These implications of the Second Law strain against the prevailing assumptions energy in architecture based on isolated, equilibrium-oriented systems: unquestioned, formulaic dogmas such as energy conservation and energy efficiency. The scientific basis of these tautologies is difficult to discern in the nonisolated context of buildings and urbanization. While efficiency might be a reasonable concern in an isolated system, the efficacy of efficiency is dubious in nonisolated systems. Regarding efficiency, there is only one efficiency that matters in nonisolated systems, as Howard T. Odum and Richard C. Pinkerton stated: “systems perform at an optimum efficiency for maximum power output, which is always less than the maximum efficiency.” Or as systems ecologist James Kay states it, “focusing only on efficiency will lead to designs that use more exergy and produce more waste than they need to.” In short, take care of power and any necessary efficiencies will take care of themselves.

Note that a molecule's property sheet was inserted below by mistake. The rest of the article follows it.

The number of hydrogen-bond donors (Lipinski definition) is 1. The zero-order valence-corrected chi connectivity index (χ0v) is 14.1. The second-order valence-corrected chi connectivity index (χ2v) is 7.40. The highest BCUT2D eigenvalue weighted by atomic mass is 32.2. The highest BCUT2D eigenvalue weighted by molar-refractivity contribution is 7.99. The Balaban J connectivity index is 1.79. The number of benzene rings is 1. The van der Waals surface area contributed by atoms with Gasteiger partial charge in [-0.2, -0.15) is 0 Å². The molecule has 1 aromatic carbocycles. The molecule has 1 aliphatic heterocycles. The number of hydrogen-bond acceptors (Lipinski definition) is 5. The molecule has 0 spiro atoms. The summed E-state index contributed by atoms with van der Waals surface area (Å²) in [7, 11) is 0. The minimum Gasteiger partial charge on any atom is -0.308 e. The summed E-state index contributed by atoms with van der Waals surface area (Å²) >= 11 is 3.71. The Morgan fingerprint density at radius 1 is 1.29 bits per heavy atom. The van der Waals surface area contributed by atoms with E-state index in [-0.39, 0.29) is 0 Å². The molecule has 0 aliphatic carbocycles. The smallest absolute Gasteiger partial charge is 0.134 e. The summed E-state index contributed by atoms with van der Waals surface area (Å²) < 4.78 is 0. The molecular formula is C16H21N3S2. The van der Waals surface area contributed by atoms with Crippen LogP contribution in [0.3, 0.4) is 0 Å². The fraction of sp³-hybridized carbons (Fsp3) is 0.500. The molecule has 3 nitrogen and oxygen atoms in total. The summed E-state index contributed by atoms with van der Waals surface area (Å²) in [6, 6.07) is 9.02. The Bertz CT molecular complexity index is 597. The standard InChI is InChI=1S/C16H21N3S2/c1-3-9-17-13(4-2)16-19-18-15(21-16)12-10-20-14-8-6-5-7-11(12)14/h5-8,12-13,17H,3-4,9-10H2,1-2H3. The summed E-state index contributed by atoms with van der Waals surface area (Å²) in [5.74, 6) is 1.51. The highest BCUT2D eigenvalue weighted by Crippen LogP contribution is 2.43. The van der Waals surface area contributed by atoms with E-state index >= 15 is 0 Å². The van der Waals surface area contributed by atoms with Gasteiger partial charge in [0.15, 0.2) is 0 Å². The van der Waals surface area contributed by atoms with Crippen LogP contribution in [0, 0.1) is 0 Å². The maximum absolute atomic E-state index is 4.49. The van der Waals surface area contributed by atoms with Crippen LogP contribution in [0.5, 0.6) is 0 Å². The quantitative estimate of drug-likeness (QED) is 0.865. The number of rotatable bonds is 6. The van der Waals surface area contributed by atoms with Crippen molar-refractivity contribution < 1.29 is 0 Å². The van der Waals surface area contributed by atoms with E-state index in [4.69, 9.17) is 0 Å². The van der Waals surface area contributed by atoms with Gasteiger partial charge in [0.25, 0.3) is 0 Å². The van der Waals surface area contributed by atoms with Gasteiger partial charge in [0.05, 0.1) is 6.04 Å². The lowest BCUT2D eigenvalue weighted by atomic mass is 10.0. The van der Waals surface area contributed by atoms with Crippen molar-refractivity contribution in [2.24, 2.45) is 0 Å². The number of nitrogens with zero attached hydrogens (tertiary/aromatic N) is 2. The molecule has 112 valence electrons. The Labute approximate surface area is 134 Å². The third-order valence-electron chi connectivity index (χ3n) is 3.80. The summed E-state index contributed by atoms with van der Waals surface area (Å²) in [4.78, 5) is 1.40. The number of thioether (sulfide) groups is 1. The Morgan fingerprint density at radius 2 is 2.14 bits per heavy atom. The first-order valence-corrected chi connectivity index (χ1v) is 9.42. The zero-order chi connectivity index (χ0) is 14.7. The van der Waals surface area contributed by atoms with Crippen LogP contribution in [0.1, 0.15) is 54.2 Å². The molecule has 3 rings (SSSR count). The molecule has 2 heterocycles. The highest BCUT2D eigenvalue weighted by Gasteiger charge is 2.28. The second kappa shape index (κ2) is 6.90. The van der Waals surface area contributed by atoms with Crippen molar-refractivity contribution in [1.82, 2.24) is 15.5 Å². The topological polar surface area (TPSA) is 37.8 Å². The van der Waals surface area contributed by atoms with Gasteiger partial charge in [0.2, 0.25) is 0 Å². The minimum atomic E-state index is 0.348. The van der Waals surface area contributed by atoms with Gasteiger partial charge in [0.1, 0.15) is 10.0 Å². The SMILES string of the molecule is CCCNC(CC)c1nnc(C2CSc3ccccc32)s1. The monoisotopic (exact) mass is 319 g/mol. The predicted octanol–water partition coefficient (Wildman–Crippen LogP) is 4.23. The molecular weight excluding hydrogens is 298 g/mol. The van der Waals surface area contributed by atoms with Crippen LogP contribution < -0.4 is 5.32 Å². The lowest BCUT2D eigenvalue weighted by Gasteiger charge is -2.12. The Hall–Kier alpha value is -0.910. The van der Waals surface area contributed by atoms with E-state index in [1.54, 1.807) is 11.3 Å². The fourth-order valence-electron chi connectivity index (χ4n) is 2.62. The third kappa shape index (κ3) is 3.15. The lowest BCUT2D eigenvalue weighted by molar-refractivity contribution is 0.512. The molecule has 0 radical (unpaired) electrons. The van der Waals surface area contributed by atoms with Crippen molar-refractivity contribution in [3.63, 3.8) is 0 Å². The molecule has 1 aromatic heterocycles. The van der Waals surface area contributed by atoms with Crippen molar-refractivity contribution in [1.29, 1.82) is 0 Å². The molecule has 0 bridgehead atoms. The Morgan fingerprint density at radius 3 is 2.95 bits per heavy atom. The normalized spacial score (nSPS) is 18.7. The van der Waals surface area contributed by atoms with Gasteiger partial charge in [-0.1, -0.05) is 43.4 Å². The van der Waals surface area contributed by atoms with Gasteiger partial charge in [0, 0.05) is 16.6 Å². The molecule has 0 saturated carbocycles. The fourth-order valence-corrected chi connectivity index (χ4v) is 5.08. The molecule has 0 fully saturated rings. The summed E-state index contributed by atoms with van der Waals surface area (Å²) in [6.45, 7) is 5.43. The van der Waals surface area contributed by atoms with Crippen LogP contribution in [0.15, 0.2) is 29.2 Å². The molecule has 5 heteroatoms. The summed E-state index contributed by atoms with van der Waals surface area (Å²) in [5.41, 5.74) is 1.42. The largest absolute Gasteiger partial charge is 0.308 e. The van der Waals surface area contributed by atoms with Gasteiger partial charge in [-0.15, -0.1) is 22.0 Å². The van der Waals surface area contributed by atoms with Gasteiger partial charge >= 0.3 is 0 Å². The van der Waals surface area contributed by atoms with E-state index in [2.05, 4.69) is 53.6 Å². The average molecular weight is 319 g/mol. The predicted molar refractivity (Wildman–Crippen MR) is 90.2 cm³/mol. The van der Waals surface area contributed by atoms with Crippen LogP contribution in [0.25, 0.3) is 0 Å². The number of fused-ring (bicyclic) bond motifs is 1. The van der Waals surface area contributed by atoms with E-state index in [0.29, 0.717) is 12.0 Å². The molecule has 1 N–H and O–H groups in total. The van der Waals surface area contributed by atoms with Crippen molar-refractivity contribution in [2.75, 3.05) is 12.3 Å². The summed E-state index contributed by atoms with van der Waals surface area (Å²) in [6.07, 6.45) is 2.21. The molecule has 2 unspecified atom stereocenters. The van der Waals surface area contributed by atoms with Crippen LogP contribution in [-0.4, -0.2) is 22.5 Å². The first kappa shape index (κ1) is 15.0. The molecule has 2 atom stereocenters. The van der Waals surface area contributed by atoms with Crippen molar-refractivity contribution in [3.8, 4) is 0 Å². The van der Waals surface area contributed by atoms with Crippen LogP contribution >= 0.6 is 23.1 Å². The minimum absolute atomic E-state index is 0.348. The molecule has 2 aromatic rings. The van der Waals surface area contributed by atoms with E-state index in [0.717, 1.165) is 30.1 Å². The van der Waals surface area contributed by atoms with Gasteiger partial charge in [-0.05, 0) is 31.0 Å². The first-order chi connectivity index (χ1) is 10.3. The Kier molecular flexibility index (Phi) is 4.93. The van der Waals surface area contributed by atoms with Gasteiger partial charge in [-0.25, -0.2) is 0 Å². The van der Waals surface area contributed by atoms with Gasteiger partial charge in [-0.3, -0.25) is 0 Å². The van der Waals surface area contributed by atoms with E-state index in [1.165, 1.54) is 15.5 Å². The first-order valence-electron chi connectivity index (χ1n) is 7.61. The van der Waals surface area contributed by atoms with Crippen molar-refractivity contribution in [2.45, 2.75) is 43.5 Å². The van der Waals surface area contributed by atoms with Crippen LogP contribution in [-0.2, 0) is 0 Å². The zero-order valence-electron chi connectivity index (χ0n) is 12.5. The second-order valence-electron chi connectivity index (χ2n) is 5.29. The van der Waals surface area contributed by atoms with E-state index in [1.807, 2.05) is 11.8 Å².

So, rather than these common but misleading dogmas, nonisolated-nonequilibrium thought instead discerned a recurrent countertendency in energy systems: the movement of systems towards an increase in power through maximal intake, transformation and feedback of energy and matter. “In every instance considered,” Alfred Lotka observed, “natural selection will so operate as to increase the total mass of the organic system, to increase the rate of circulation of matter through the system, and to increase the total energy flux through the system, so long as there is presented an unutilized residue of matter and available energy.” Given that humans use a small portion (16.5 terrawatts of exergy of the available 165,000 terrawatts of insolation), available energy gradients grant abundant residue. George Bataille, for one, reflected on this surplus and understood one must accordingly not only grasp our dynamics in a general rather restrictive economy, but that this surplus has important implications for our dynamics. He notes, “on the surface of the globe, for living matter in general, energy is always in excess; the question is always posed in terms of extravagance. The choice is limited to how the wealth is to be squandered.” In Bataille’s words, this accursed share “must necessarily be lost without profit; it must be spent, willingly or not, gloriously or catastrophically.” This transforms the otherwise Calvinist disposition of energy considerations and puts the necessary excess of architecture to work in ways heretofore unimagined by designers.